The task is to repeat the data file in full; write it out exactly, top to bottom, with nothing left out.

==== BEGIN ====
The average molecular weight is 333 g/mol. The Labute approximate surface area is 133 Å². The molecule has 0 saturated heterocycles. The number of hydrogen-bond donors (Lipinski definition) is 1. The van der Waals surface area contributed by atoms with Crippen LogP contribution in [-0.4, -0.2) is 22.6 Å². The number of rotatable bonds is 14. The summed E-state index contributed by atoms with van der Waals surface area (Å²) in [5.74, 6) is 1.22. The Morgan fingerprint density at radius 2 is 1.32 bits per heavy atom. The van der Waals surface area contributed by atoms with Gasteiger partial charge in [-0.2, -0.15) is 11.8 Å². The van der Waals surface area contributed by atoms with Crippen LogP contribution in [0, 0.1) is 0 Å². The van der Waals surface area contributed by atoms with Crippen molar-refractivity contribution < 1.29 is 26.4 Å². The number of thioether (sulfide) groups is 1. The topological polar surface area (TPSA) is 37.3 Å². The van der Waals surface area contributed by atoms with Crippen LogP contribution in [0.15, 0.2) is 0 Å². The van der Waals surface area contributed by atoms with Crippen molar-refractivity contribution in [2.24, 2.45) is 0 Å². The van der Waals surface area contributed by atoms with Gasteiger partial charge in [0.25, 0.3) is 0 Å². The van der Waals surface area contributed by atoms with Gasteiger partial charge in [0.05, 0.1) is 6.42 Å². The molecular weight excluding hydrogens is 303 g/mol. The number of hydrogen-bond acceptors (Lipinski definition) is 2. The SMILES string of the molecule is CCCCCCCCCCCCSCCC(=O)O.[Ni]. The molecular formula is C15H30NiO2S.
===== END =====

The average molecular weight is 333 g/mol. The Labute approximate surface area is 133 Å². The molecule has 0 saturated heterocycles. The number of hydrogen-bond donors (Lipinski definition) is 1. The van der Waals surface area contributed by atoms with Crippen LogP contribution in [-0.4, -0.2) is 22.6 Å². The number of rotatable bonds is 14. The summed E-state index contributed by atoms with van der Waals surface area (Å²) in [5.74, 6) is 1.22. The Morgan fingerprint density at radius 2 is 1.32 bits per heavy atom. The van der Waals surface area contributed by atoms with Gasteiger partial charge in [-0.2, -0.15) is 11.8 Å². The van der Waals surface area contributed by atoms with Crippen LogP contribution in [0, 0.1) is 0 Å². The van der Waals surface area contributed by atoms with Crippen molar-refractivity contribution < 1.29 is 26.4 Å². The number of thioether (sulfide) groups is 1. The topological polar surface area (TPSA) is 37.3 Å². The van der Waals surface area contributed by atoms with Crippen LogP contribution in [0.15, 0.2) is 0 Å². The van der Waals surface area contributed by atoms with Crippen molar-refractivity contribution in [2.24, 2.45) is 0 Å². The van der Waals surface area contributed by atoms with Gasteiger partial charge in [0.25, 0.3) is 0 Å². The van der Waals surface area contributed by atoms with Gasteiger partial charge in [0.05, 0.1) is 6.42 Å². The molecular weight excluding hydrogens is 303 g/mol. The number of hydrogen-bond acceptors (Lipinski definition) is 2. The SMILES string of the molecule is CCCCCCCCCCCCSCCC(=O)O.[Ni]. The molecular formula is C15H30NiO2S.